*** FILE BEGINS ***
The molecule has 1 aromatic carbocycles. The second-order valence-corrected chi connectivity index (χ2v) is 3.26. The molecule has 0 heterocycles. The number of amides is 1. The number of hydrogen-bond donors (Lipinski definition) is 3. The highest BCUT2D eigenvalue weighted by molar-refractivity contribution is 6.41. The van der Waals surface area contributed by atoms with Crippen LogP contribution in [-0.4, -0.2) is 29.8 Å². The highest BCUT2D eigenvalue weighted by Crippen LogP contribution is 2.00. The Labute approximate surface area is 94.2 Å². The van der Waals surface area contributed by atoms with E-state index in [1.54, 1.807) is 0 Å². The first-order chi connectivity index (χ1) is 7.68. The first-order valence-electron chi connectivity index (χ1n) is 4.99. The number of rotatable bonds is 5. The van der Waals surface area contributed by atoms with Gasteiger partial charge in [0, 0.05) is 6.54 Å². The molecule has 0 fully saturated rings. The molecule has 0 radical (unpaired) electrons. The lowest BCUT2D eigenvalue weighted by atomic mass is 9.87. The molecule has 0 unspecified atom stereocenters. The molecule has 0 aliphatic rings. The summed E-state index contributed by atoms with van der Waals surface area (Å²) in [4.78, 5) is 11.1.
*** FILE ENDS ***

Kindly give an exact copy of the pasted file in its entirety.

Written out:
The molecule has 1 aromatic carbocycles. The second-order valence-corrected chi connectivity index (χ2v) is 3.26. The molecule has 0 heterocycles. The number of amides is 1. The number of hydrogen-bond donors (Lipinski definition) is 3. The highest BCUT2D eigenvalue weighted by molar-refractivity contribution is 6.41. The van der Waals surface area contributed by atoms with Crippen LogP contribution in [-0.4, -0.2) is 29.8 Å². The highest BCUT2D eigenvalue weighted by Crippen LogP contribution is 2.00. The Labute approximate surface area is 94.2 Å². The van der Waals surface area contributed by atoms with E-state index in [1.54, 1.807) is 0 Å². The first-order chi connectivity index (χ1) is 7.68. The first-order valence-electron chi connectivity index (χ1n) is 4.99. The number of rotatable bonds is 5. The van der Waals surface area contributed by atoms with Gasteiger partial charge in [0, 0.05) is 6.54 Å². The molecule has 0 fully saturated rings. The molecule has 0 radical (unpaired) electrons. The lowest BCUT2D eigenvalue weighted by atomic mass is 9.87. The molecule has 0 unspecified atom stereocenters. The molecule has 0 aliphatic rings. The summed E-state index contributed by atoms with van der Waals surface area (Å²) in [4.78, 5) is 11.1.